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SAES – Jesus in the crisis centres


Daryl Crowden with Commissioner Miriam Gluyas at the Upper Coomera recovery hub on the Gold Coast last week.


Daryl Crowden, General Manager - Salvation Army Emergency Services (SAES), spent four days last week in the disaster-ravaged Queensland communities of Cairns and Port Douglas in Far North Queensland, and the Gold Coast, Scenic Rim and Logan regions in the south-east.


He began his visits in Cairns and Port Douglas, meeting with the SAES teams serving in recovery hubs, assisting those impacted by Tropical Cyclone Jasper and the subsequent floods and widespread destruction. Daryl also participated in the teams’ nightly online catchups. “This gave me an opportunity to meet a whole lot of volunteers that I otherwise wouldn’t be able to,” he said.

As General Manager of SAES, a role he took up in July 2023 after many years of experience overseas with World Vision, Medical Teams International and The Salvation Army International Emergency Services, it was also Daryl’s first opportunity to see the SAES recovery teams actively responding in a significant emergency and The Salvation Army’s model at work.


“While I think there are some processes and systems which can probably be updated and improved over time, the attitude of our people – officers, staff and volunteers – is just amazing,” he said.


“In most cases (like Jasper) our people were there before and during the crisis, and as members of the impacted communities, will be there for the long haul of recovery. Thanks team – your compassion is a true reflection of the Christmas season.


“Also thanks to partners like Queensland’s Department of Communities, Woolworths, and the public who have donated, enabling us to see our new friends through a tough time for the long haul.”

In South East Queensland, Daryl visited most of the recovery hubs in the area, including Mt Tamborine, Upper Coomera, Jimboomba, Labrador and Coombabah.

Unfortunately, volunteer numbers are not keeping up with the increased need in these impacted communities. When Daryl visited Mt Tamborine there weren’t enough volunteers, so he spent two hours interviewing, hearing people’s stories and pre-screening. “I love being hands-on,” he said. “Having the chance to do this just gives me great emotional energy to deal with the other aspects of the role, such as strategic and external engagement.”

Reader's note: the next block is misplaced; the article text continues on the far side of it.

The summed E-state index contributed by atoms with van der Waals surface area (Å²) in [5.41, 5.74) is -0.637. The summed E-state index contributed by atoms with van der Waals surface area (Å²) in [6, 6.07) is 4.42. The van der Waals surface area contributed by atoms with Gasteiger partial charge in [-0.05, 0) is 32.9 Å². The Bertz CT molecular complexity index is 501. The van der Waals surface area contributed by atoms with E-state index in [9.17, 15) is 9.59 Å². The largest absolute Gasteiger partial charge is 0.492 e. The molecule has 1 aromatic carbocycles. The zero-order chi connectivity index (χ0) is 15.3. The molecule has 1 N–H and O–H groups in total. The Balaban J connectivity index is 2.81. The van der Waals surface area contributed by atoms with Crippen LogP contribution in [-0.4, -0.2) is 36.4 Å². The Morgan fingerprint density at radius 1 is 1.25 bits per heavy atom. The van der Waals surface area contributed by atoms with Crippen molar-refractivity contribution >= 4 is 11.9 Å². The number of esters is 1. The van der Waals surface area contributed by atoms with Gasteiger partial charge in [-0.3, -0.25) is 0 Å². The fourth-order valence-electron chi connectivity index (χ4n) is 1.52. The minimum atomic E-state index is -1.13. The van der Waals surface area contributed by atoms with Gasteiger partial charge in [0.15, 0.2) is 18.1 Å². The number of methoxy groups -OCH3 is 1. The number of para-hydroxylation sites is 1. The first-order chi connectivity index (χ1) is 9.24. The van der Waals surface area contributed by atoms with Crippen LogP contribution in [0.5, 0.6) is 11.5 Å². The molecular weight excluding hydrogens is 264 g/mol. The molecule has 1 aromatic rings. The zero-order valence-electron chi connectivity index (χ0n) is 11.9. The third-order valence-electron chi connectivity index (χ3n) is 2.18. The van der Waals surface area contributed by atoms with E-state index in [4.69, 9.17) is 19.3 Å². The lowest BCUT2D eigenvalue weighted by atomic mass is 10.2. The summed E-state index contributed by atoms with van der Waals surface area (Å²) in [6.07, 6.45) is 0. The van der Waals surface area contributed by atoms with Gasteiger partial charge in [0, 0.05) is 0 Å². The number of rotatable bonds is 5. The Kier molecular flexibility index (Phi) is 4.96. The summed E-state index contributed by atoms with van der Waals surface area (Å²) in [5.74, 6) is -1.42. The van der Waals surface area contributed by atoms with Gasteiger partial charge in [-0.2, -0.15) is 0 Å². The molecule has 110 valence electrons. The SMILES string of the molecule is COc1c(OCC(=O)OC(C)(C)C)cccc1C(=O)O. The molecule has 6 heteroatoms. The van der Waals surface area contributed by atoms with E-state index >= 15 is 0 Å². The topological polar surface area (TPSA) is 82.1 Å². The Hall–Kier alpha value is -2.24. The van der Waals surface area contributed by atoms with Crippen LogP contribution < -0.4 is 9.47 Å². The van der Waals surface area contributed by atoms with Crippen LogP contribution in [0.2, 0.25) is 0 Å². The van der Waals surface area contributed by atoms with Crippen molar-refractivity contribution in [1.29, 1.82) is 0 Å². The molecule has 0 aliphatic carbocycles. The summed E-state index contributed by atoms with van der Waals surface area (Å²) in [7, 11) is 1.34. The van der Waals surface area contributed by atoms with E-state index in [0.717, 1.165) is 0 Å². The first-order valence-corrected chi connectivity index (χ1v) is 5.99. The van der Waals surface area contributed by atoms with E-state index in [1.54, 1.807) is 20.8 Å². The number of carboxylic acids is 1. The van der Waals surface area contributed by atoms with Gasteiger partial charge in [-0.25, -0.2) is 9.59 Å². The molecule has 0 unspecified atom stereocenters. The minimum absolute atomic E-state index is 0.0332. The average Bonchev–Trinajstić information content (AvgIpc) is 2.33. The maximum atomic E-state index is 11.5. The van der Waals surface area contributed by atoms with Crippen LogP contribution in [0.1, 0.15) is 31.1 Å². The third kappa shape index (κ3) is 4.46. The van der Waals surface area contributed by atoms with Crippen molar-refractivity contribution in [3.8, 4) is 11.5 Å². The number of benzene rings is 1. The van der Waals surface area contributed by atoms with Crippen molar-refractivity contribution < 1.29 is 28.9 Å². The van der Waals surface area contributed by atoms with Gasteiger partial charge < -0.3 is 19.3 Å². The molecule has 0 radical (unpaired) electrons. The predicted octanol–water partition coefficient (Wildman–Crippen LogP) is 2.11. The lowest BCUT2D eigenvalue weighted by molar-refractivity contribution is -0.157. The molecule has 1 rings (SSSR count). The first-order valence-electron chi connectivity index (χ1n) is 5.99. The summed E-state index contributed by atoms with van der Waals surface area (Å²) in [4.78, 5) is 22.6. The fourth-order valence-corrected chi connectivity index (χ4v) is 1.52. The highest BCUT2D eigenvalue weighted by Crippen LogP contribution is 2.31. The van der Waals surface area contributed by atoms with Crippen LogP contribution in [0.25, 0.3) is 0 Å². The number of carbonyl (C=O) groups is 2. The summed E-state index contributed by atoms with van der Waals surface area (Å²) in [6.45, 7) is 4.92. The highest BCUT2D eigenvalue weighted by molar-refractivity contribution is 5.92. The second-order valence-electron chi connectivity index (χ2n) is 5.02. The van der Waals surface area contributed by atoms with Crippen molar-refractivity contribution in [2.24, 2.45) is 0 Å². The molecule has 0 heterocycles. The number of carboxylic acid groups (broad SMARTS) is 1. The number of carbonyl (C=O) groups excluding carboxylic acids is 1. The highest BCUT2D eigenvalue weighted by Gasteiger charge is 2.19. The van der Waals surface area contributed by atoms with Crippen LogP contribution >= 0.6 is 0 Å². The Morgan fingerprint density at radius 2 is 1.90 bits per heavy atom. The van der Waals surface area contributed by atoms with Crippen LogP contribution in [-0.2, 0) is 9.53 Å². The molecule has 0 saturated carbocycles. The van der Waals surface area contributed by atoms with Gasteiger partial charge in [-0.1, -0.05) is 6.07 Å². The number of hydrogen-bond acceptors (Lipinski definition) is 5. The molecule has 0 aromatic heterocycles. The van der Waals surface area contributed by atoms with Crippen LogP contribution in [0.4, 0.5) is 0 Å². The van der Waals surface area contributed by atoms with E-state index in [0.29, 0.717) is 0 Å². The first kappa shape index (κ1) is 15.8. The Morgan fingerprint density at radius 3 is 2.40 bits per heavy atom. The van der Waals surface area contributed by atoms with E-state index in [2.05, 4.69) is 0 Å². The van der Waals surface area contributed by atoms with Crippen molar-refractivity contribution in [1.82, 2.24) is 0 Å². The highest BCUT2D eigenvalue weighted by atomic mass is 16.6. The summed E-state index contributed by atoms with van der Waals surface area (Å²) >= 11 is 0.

As part of this aspect of the role, Daryl met with local councils and the Mayor of Mt Tamborine – higher level connections which are often easier to make in a crisis.

In their regional SAES roles, Adam Cole (South Queensland) and Major Lincoln Stevens (North Queensland) and Major Leanne Stevens, Recovery Team Leader (national), have been working hard over the long term to establish deeper relationships with the government.

“This has really paid off and we have been deployed into areas that probably even a few months ago we didn’t think we’d get into,” explained Daryl. “And that’s in part because our workers have just turned up and done well. As a result, people from the Department of Communities and others are really positive about wanting us here.

“People are very keen to work together, so being able to connect with some of those people and understand what they're looking for then helps us shape what we do. We make sure we're delivering what they want, but we also make sure that we can develop design processes and protocols that are compliant with whatever the standards or the expectations of government are.”

Jesus with skin on

People both inside and outside The Salvation Army often ask why, as a church, is The Salvation Army so involved with emergency services?

“I think it’s for the same reason as I do it,” Daryl explained. “During my 24 years as a Salvation Army officer, I had numerous opportunities to run a corps, to preach and to run what I guess most people would consider the normal model of Christianity and mission. But when I started doing this kind of stuff, when I got to sit with people at their worst and not necessarily pray with them, not necessarily talk about Jesus, but just be, it was like, as someone said, a framework of ‘being Jesus with skin on’. I believe I have had more opportunities just to be that, more opportunities of genuine relationship and connection with people in this world than I did as an officer. My style of ministry is reflected in this work and it’s also why The Salvation Army does it.

“Our roots are about sitting down with people in crisis – the messy people, the chaos - and bringing, even if it's momentary, sense out of that for people. And I think that's why The Salvation Army does it.

“I can't give statistics of people who go to the Mercy Seat, but I can tell you stories of people who walked away lighter, not necessarily because they got a voucher, but because they got half an hour of someone's undivided attention. And I think that's Jesus in the crisis centres.

“And for me personally, although I'm not sure everyone in The Salvation Army would agree, we have volunteers that are both committed Salvationist Christians and not Christians, but whether they profess Christianity or not, the same effect happens. People walk out of that place knowing that someone cared for their life. And it gives me that opportunity to sit with people who don't profess religion or like church but want to be part of what Jesus did.”



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